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Emma Talbot: ‘Hercules resolves with acts of aggression. He kills, he steals, he tricks, he colonises’

Artist uses myth and the past to explore alternative, better futures in her silk hangings exhibition in Sligo’s Model

“I draw to see what I’m thinking,” says Emma Talbot, whose monumental The Age/L’Età is currently installed at the Model gallery in Sligo. Talbot is a fascinating artist who turns ideas and conventions on their head to create work that presents us with a series of what-ifs. Through her eyes, we can consider what if monumental could actually be huge-but-delicate painted-silk hangings? What if monumental were made in watercolour and knitting? And what if the central heroic figure in an epic narrative were actually an elderly woman with long silver hair?

While previous projects have explored topics including identity in the face of shifting gender roles, grief and the extraordinary power of plants, the central theme of The Age is climate change. Still, if you were expecting an exhibition that was didactic, preachy or otherwise po-faced, you’re in for a welcome surprise. Presented like a graphic novel, albeit one that is painted on a vast scale, and with extraordinary dynamic grace, The Age follows its hero through a journey based on both the mythical 12 Labours of Hercules (also known as the 12 Trials) and the perhaps more useful 12 principles of permaculture, which include integrating rather than segregating, designing from patterns to details, self-regulation and accepting feedback.

It is not lost on Talbot that whereas the former is all about solving problems with force and violence, the latter calls for refection, empathy and care. There are other sources too: the whole installation borrows its name from The Three Ages/Le Tre Età, painted by Gustav Klimt in 1905. Its composition fascinated Talbot, showing three women: a mother cradles her baby beneath the hunched figure of an older woman, her head bowed, a hand covering her face.

“When I saw it originally, I connected to it, probably because she’s got grey hair, about this long,” says Talbot, gesturing via Zoom to her own silvered hair. Klimt’s work haunted her. “I kept thinking about it. I’m thinking, I don’t like this spectre of the elderly woman. She’s naked, and presented in a way which is horrifying. It’s almost as if you’re looking at a cadaver. What you’re meant to feel is a kind of disgust.”


Talbot is an artist who thinks deeply, and with Klimt’s painting rooted firmly in her mind she pondered the possibilities. It had been acquired by the Italian national gallery, in Rome, to celebrate 50 years of the unification of Italy. “It seemed a really bizarre image to choose,” she says. Maybe, she thought, the younger figures represented modernity and the future, while the older woman stood for older, traditional or more superstitious beliefs. She definitely seemed to stand for shame.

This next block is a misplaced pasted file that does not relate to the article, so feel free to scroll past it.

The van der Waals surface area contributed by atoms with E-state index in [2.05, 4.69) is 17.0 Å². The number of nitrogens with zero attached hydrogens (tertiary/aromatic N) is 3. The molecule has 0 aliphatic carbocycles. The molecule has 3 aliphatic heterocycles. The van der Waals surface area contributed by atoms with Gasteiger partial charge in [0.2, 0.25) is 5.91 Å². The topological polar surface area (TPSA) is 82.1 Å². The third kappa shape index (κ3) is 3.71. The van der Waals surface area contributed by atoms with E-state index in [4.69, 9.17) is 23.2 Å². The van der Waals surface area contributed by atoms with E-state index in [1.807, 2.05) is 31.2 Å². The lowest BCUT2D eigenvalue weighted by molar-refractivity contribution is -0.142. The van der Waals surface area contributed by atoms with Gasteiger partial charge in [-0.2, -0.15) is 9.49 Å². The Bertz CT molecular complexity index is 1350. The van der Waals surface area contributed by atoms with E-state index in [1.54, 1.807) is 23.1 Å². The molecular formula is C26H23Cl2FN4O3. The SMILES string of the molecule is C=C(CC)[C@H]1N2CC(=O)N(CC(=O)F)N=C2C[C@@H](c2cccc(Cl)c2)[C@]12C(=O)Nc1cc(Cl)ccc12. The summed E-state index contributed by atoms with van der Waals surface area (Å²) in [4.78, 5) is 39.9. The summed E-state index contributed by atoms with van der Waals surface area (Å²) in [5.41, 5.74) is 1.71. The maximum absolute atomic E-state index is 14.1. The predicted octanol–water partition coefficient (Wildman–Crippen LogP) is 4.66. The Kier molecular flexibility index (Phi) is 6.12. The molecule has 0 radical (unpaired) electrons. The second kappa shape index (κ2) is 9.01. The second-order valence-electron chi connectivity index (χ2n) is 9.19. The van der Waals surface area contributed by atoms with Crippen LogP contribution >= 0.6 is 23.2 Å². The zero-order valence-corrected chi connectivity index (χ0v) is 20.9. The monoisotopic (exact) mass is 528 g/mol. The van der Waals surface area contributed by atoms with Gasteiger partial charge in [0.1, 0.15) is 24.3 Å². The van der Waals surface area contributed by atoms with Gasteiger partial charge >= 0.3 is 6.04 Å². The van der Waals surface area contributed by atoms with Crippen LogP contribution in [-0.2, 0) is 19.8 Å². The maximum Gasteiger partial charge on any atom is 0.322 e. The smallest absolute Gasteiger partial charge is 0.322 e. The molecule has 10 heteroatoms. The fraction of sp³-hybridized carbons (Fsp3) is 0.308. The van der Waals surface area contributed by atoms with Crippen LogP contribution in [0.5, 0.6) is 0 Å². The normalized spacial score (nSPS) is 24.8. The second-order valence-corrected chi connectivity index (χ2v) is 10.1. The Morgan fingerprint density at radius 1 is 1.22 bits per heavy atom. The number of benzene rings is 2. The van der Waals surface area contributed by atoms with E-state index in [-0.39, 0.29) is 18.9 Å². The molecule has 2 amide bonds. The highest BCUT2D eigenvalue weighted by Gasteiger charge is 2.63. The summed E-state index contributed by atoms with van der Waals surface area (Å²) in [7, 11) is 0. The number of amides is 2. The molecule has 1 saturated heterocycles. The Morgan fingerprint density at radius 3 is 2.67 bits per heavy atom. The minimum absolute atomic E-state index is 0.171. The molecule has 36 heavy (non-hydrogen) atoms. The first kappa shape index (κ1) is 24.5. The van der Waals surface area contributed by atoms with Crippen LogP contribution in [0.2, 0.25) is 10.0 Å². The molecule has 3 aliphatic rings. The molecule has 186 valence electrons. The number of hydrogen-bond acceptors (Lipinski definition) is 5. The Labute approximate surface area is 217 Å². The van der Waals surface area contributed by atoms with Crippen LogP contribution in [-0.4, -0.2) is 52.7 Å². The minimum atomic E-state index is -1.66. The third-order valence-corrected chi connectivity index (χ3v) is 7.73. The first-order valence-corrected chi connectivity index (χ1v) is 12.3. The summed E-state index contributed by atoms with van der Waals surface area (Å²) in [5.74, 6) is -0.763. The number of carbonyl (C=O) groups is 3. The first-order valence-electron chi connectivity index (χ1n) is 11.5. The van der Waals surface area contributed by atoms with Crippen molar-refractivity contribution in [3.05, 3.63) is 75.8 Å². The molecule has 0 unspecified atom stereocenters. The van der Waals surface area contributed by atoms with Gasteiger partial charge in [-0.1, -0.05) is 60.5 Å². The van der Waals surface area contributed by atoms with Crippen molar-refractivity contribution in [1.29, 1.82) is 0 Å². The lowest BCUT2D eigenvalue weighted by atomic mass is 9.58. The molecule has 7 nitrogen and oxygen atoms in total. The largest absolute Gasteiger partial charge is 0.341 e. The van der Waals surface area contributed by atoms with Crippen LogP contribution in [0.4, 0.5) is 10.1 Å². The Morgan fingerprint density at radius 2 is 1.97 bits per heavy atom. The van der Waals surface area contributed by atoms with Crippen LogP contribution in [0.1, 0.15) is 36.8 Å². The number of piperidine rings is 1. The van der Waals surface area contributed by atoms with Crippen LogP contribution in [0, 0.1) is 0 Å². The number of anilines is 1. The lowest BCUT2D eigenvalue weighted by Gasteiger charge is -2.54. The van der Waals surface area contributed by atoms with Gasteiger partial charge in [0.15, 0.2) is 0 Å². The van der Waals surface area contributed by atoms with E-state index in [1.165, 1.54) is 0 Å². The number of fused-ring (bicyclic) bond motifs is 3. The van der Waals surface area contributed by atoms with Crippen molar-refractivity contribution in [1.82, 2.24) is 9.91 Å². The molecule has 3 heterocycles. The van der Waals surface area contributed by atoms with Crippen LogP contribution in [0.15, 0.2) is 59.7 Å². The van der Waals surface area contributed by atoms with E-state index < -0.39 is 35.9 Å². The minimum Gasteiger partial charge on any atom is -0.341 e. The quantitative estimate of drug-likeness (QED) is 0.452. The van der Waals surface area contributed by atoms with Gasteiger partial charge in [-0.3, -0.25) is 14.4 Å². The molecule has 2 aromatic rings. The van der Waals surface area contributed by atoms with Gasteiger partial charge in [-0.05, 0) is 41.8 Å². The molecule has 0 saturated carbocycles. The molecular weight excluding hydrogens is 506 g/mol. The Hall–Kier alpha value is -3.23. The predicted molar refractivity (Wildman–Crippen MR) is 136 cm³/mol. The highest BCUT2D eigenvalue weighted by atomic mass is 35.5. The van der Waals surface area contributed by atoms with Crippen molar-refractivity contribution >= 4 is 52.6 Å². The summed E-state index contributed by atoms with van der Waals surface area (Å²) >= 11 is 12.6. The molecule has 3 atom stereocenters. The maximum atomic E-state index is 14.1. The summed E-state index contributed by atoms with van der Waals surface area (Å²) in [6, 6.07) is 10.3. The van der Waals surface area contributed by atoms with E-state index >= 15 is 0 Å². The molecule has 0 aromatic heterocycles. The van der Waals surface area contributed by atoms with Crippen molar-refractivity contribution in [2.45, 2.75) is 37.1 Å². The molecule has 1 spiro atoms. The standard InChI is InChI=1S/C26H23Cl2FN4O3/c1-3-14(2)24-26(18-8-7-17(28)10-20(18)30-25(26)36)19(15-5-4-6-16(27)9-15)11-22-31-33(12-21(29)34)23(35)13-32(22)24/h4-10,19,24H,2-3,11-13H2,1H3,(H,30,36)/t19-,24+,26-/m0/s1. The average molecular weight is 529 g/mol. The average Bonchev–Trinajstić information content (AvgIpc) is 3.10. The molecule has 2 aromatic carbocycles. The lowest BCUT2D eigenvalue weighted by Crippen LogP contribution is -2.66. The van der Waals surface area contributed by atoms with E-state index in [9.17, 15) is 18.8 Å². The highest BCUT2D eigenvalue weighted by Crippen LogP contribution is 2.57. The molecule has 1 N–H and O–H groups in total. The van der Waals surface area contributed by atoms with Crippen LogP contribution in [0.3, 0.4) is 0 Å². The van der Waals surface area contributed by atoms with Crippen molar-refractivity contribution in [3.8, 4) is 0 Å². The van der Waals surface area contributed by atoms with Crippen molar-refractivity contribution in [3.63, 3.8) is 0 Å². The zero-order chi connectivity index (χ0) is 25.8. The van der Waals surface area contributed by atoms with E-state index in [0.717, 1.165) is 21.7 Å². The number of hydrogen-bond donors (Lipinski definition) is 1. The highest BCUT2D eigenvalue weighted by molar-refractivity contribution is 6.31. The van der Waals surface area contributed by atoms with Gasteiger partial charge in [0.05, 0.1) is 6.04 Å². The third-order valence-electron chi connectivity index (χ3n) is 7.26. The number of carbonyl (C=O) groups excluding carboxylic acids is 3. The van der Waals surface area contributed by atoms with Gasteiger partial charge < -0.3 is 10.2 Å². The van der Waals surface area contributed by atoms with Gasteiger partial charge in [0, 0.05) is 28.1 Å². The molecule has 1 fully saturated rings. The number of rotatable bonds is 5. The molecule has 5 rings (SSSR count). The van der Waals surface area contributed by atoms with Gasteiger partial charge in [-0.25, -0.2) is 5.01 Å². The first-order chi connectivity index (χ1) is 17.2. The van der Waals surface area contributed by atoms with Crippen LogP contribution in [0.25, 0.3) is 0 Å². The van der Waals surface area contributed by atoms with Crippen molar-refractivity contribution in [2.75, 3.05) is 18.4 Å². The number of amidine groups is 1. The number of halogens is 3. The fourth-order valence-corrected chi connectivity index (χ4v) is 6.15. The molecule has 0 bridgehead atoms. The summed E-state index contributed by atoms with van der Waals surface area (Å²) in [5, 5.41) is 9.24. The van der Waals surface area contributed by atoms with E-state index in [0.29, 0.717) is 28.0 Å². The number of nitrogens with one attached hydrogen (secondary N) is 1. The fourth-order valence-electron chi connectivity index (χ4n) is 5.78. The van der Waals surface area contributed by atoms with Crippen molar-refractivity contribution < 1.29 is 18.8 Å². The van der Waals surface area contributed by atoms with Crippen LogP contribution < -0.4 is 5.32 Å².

And yet, Talbot realised, as we face the current climate catastrophe, more traditional ideas are being reclaimed. “Right now we’re looking to alternative methods, ways of thinking and relationships to nature. We’re looking for these things that were once abandoned.” In her retelling, through the panels of The Age, the elderly woman becomes a survivor who can bring knowledge and wisdom to the present to create new possibility. “When we think of the future we think of it as a young thing, but if we’re lucky we’ll all be older in the future. So the future could be an older thing.”

Talbot took these ideas and knitted them together to create a proposal for the Max Mara Art Prize for Women, a major award given every two years, which includes a six-month residency in Italy, leading up to a pair of exhibitions: at Whitechapel Gallery in London and at the Collezione Maramotti in Reggio Emilia, Italy.

Travelling to Italy to take up the award in 2021, Talbot spent time living with a permaculture community, as well as researching the stories of Hercules, and creating her extraordinary work. The prize marked a period of success and change for the artist, who was born in the UK in 1969. She made the move to Italy permanent, although she says post-Brexit visa issues took a long time to resolve. She created a major installation for the Arsenale at the 2022 Venice Biennale. Drawing on Paul Gaugin’s Tahitian painting from 1897, Talbot’s Where Do We Come From, What Are We, Where Are We Going? addresses our own escapist fantasies and desires, in paintings on silk that have been described as ecstatic.